Despite the ancient Roman footprints around Trieste, for most of its existence it was among the most important cities in the Austrian Empire. And that’s exactly the feeling you get when you walk through its elegant streets – of a Central European city. The main pedestrian thoroughfare is Via S. Nicolo, which is lined with high-rise buildings in various styles, housing numerous cafes and shops on their ground floors. More pleasant pedestrian streets to visit are Via Dante Alighieri and Via S. Lazzaro.

Captivated by the varied architecture, you might miss a curious sculpture above the gate of the Casa delle Bisse. The work symbolizes the loss of Napoleon Bonaparte (the snake) to Austria, Prussia and Russia (the three eagles) at the Battle of Leipzig in 1813.

The green street Venti Settembre – place for coffee and dinner

One of the most pleasant streets for a walk is the shady and very green Viale XX Settembre. It was once called the Via dell’Acquedotto, because the aqueduct pipes still run under it to this day. It is another favorite meeting place for locals and a perfect choice to sit down for a coffee or a bite to eat.

Trieste and coffee

Coffee and Trieste have been inextricably linked through the centuries! Not only is the most coffee consumed here of all places in Italy, the city even boasts the title of “Italian coffee capital”. You can forget about “espresso”, “macchiato” or “cappuccino”, here the drinks have their own names, the most typical being “Capo in B” or macchiato in a small glass… If you want it in the traditional porcelain cup, then it’s just “un Capo“.

The declaration of the port of Trieste as a duty-free zone at the beginning of the 18th century turned the city into a major supplier of coffee for all of Central and Western Europe. Perhaps because of the pronounced Austrian influence, Trieste retains that aristocratic coffee-drinking culture of the past. That’s why the well-preserved historical cafes become must-visit places!

One of the oldest and most famous places is Caffè San Marco. Since we had already had several coffees on our way to Trieste, we couldn’t order another caffeinated drink, but we definitely wanted to feel the antique atmosphere of the cafe with over 100 years of history and refresh ourselves in the summer heat…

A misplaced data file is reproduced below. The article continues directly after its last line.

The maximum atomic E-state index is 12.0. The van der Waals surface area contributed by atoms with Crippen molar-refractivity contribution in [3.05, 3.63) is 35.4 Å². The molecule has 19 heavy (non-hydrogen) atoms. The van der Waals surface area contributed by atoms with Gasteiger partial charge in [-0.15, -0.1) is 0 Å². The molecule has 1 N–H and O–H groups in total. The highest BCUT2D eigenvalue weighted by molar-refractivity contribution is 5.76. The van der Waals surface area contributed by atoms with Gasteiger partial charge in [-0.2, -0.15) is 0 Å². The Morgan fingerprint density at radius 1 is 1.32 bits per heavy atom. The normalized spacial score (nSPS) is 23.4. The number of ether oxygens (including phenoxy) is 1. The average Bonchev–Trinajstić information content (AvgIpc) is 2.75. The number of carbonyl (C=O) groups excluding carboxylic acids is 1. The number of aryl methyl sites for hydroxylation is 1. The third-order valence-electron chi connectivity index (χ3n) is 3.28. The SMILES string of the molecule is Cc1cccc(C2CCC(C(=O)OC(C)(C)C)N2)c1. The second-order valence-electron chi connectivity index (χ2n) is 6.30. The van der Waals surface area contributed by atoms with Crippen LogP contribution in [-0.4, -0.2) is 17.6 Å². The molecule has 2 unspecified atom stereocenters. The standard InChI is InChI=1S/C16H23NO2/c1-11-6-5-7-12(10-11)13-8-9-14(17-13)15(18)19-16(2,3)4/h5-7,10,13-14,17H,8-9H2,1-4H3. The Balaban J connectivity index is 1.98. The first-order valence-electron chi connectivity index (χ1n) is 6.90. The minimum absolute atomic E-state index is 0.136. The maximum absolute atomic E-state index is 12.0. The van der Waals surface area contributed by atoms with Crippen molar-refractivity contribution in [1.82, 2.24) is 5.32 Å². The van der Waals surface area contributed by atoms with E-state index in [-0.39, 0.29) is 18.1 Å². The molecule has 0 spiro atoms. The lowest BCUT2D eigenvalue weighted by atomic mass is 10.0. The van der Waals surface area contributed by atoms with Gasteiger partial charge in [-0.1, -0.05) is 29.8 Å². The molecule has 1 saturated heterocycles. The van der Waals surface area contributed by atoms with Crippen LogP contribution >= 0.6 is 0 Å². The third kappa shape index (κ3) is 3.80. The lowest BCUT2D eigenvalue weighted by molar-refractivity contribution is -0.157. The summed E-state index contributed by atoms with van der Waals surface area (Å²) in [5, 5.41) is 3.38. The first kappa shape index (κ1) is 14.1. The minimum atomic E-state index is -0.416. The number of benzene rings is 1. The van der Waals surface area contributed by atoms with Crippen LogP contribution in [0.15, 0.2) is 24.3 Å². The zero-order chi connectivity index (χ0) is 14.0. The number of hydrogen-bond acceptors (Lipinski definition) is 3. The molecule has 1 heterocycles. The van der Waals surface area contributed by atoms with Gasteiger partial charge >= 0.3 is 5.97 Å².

💡 Trieste is the birthplace of one of the most iconic Italian coffee brands – Illy.

The best pizza

There is a rich variety of different taste cultures in Trieste, and it is perhaps the only place in Italy where goulash, sausages and sausage are among the main local delicacies, along with the many seafood offerings. Yes, but I was in the mood for some delicious pizza, so we reserved a table at Al Civicosei (you can make a reservation quickly and easily through the website). The pizzas are superb, the atmosphere relatively pleasant, and the prices fair.

Around the canal

Another main attraction of Trieste is the canal (Canal Grande), adding a picturesque touch to the cityscapes. It was built in the 18th century to provide easier access to the central area for the suppliers with boats. It’s a wonderful place for a leisurely walk, and for the most impressive view, you can cross it on the small pedestrian bridge Ponte Curto or on the large Ponte Rosso, around which the spacious square of the same name (Piazza del Ponte Rosso) is located.

The buildings around it are mostly from the beginning of the 19th century, and the two palaces (Palazzo Carciotti and Palazzo Gopcevich) make a special impression. Slightly out of step with its surroundings, you will also find the Serbian Orthodox Church of Saint Spiridon (Tempio serbo-ortodosso della Santissima Trinità e di San Spiridione). However, Trieste was once part of Yugoslavia, and Serbs still have a large community in the city. At the end of the canal is the main religious building in the center – the new church of Saint Antonio (Chiesa Parrocchiale di Sant’Antonio Taumaturgo), built in the neoclassical style towards the middle of the 18th century. At midday it was bustling with people as film production shots flowed, while in the late afternoon, the entire square was open to pedestrians.

Along the coast

Perhaps the most enjoyable thing to do in Trieste is the walks around the coast… On one side the sea, and on the other the elegant urban atmosphere! You will definitely notice the small staircase to the water, flanked by several bronze statues built to commemorate the return of the city to Italy. And despite the busy road and many industrial areas, there are still pleasant places where you can leisurely enjoy the coastal atmosphere.

Like the 200-meter Molo Audace pier, which is a perfect place to meet the sunset or just sit by the water with a drink in hand. It was on this spot that the ship San Carlo sank in the 18th century, which was used to build a new quay, about 95 m long, bearing his name. Today it has been changed by that of the first ship of the Italian Royal Navy to dock after the First World War – Audace.

The Roman theater

The last stop of our walk was the Roman Theater (Teatro Romano), located in the immediate vicinity of our parking lot. It is believed to have been built around the 1st century, and the ruins, locked between residential buildings, were only discovered in 1938. In its heyday it held around 3,500 people, and the most impressive thing today is that you walk past it just walking down the street…

What did we miss

We will definitely come back to Trieste again! But if you have more time, you can jump to the nearby Miramare Castle (Castello di Miramare). The lighthouse towering over the city (Faro della Vittoria) is also in this direction, past which we managed to pass by car, but certainly a climb to its top would be interesting. A visit to the Museo Revoltella can also be included in your travel plan, as well as a walk through the Parco comunale di Villa Revoltella. And finally, the Grotta Gigante karst cave is only 10 km from the city center.